SANTA CLARA, Calif.
If Peyton Manning played his last game by winning Super Bowl 50 and rides off into the sunset, it should be on the shoulders of the Broncos defense, which carried him Sunday night. Manning won his first Super Bowl, with the Colts, with his arm. He won his second with his brain. The quarterback who used to throw pills now tosses only pillows. But he was smart enough to mostly avoid the big mistake and let the league's No. 1 defense bury the Panthers. Denver forced four turnovers, sacked Cam Newton six times and scored the game's first touchdown in a 24-10 win. At 39, Super Man(ning) is expected to retire now. On Sunday, he won his second Lombardi Trophy and 200th game, passing Brett Favre for the most victories in league history (regular season and playoffs). He is the oldest quarterback to win a Super Bowl. After the game, Manning would not say if he planned to retire.
"You know, I'll take some time to reflect," Manning said. "I got a couple priorities first. I want to kiss my wife and my kids and go hug my family. I'm going to drink a lot of Budweiser tonight, I promise you that. I'm going to take care of those things first and say a little prayer to the man upstairs for this great opportunity. I'm just very grateful."
If Manning isn't going to be remembered as the best quarterback of this generation, he is the guy who changed the position for the next one. He took the cerebral part of the position and mastered it. He became a conductor who orchestrated wins and championships more than anything.
Manning wasn't perfect Sunday, completing only 13 passes for 141 yards with an interception and a lost fumble, and he absorbed five sacks.
The Broncos went 1-of-14 on third down, failing on 10 straight. Twice they were in the Panthers red zone and settled for field goals.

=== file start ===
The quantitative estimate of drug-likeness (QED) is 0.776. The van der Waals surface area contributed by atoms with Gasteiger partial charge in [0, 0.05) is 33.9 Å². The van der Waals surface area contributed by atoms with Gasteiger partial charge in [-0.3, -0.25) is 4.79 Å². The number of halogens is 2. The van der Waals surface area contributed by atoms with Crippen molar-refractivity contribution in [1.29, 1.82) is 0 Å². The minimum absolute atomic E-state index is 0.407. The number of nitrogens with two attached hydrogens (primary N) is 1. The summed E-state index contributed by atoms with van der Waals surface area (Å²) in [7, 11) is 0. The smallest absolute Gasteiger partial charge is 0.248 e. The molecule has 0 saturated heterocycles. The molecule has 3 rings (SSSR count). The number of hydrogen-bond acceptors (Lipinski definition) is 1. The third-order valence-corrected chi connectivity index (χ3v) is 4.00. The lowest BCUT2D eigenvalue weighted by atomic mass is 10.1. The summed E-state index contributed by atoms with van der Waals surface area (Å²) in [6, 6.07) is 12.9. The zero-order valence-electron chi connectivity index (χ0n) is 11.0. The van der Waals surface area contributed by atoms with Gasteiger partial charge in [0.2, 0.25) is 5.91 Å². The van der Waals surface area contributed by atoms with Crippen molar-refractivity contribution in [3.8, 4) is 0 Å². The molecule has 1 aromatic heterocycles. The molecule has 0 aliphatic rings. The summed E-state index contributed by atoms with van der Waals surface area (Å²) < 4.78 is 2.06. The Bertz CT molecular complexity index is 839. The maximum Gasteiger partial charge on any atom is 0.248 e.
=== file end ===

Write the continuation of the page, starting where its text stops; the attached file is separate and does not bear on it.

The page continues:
But a funny thing happens when you close the book on such a storied career. Nobody remembers that the last chapter was so messy.
Manning's second Super Bowl win puts him in good company, not just with his brother Eli but with John Elway, the Broncos' legendary quarterback-turned-general manager who brought him to Denver in the first place.
Elway accepted the Lombardi Trophy for owner Pat Bowlen, who is in poor health and did not attend the game.
"This one's for Pat!' he said.
All season, Manning has been a passenger and let the Broncos defense do the driving to this Super Bowl. It wasn't much different Sunday. Linebacker Von Miller, named the game's most valuable player, had 2½ sacks and two forced fumbles.
The Broncos led 13-7 at halftime, but their lone touchdown came when Miller beat Panthers right tackle Mike Remmers and sacked Newton, taking the ball away from him in the process. The fumble was recovered by defensive end Malik Jackson for a touchdown.
The Panthers had averaged 40 points in their previous two playoff games. But they hadn't encountered a defense like the Broncos. Carolina's offensive line was a poor match for the pass rush of end DeMarcus Ware and Miller, who pressured Newton a season-high 18 times.
The only real offense the Panthers had was when Newton turned into Night at the Improv in their lone touchdown drive. Newton scrambled twice for 23 yards and went 4-of-4 on the drive, which resulted in running back Jonathan Stewart's dive across the end from 1 yard for a score.
The rest of the time Newton was either missing receivers or getting picked up off the ground.
The Panthers had a chance, needing only a touchdown to win with just more than four minutes remaining. But Miller sacked Newton and stripped the football. The fumble was recovered by Broncos safety T.J. Ward, who also had an interception in the game.
So is this all for Manning? Considering that his four neck surgeries left his arm like a noodle, that doctors have told him he eventually will need a hip replacement, that he was nearly in tears on the eve of the Super Bowl addressing his teammates, it sure feels like it.
"I got some good advice from Tony Dungy, who is going to the Hall of Fame, and he said don't make an emotional decision," Manning said. "This has been an emotional season, an emotional night. … I just kind of thank (my teammates) for letting me be part of the journey."
NFL commissioner Roger Goodell might have summed it up best after the game.
"Tonight, Peyton, I don't know if this is your last rodeo, but it was one heck of a ride," he said.